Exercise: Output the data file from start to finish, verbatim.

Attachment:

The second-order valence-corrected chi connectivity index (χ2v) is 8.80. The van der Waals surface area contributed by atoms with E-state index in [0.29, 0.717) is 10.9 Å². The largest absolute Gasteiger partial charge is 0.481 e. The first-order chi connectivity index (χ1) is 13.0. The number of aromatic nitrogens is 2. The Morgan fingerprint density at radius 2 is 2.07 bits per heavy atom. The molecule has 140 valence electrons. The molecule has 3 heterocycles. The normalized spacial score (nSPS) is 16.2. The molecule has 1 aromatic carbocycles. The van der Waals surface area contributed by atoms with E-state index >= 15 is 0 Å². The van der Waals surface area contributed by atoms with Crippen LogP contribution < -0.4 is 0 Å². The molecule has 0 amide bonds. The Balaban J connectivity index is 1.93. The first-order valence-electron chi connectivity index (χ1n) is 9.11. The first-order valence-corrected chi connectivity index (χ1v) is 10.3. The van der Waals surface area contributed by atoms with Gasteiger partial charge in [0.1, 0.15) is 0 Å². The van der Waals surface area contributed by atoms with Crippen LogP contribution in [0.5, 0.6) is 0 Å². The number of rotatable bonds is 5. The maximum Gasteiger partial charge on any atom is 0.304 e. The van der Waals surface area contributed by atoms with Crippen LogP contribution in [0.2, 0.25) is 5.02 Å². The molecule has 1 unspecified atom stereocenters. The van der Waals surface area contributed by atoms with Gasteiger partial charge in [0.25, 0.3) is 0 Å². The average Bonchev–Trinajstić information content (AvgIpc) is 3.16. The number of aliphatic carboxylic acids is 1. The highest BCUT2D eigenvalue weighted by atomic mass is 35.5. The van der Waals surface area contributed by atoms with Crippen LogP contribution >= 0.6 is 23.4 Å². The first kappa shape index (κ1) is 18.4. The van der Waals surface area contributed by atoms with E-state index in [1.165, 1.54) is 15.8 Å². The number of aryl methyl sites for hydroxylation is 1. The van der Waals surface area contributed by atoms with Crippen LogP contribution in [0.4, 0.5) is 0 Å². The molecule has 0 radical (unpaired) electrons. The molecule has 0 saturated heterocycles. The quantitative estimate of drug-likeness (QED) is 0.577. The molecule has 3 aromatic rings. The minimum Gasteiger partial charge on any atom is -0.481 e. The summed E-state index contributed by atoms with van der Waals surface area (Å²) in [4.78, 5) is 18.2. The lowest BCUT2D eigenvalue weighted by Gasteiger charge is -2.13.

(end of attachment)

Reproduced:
The second-order valence-corrected chi connectivity index (χ2v) is 8.80. The van der Waals surface area contributed by atoms with E-state index in [0.29, 0.717) is 10.9 Å². The largest absolute Gasteiger partial charge is 0.481 e. The first-order chi connectivity index (χ1) is 13.0. The number of aromatic nitrogens is 2. The Morgan fingerprint density at radius 2 is 2.07 bits per heavy atom. The molecule has 140 valence electrons. The molecule has 3 heterocycles. The normalized spacial score (nSPS) is 16.2. The molecule has 1 aromatic carbocycles. The van der Waals surface area contributed by atoms with E-state index >= 15 is 0 Å². The van der Waals surface area contributed by atoms with Crippen LogP contribution < -0.4 is 0 Å². The molecule has 0 amide bonds. The Balaban J connectivity index is 1.93. The first-order valence-electron chi connectivity index (χ1n) is 9.11. The first-order valence-corrected chi connectivity index (χ1v) is 10.3. The van der Waals surface area contributed by atoms with Gasteiger partial charge in [0.1, 0.15) is 0 Å². The van der Waals surface area contributed by atoms with Crippen LogP contribution in [0.5, 0.6) is 0 Å². The number of rotatable bonds is 5. The maximum Gasteiger partial charge on any atom is 0.304 e. The van der Waals surface area contributed by atoms with Crippen LogP contribution in [0.2, 0.25) is 5.02 Å². The molecule has 1 unspecified atom stereocenters. The van der Waals surface area contributed by atoms with Gasteiger partial charge in [0.25, 0.3) is 0 Å². The average Bonchev–Trinajstić information content (AvgIpc) is 3.16. The number of aliphatic carboxylic acids is 1. The highest BCUT2D eigenvalue weighted by atomic mass is 35.5. The van der Waals surface area contributed by atoms with Crippen LogP contribution >= 0.6 is 23.4 Å². The first kappa shape index (κ1) is 18.4. The van der Waals surface area contributed by atoms with E-state index in [1.165, 1.54) is 15.8 Å². The number of aryl methyl sites for hydroxylation is 1. The van der Waals surface area contributed by atoms with Crippen LogP contribution in [0.4, 0.5) is 0 Å². The molecule has 0 radical (unpaired) electrons. The molecule has 0 saturated heterocycles. The quantitative estimate of drug-likeness (QED) is 0.577. The molecule has 3 aromatic rings. The minimum Gasteiger partial charge on any atom is -0.481 e. The summed E-state index contributed by atoms with van der Waals surface area (Å²) in [4.78, 5) is 18.2. The lowest BCUT2D eigenvalue weighted by Gasteiger charge is -2.13.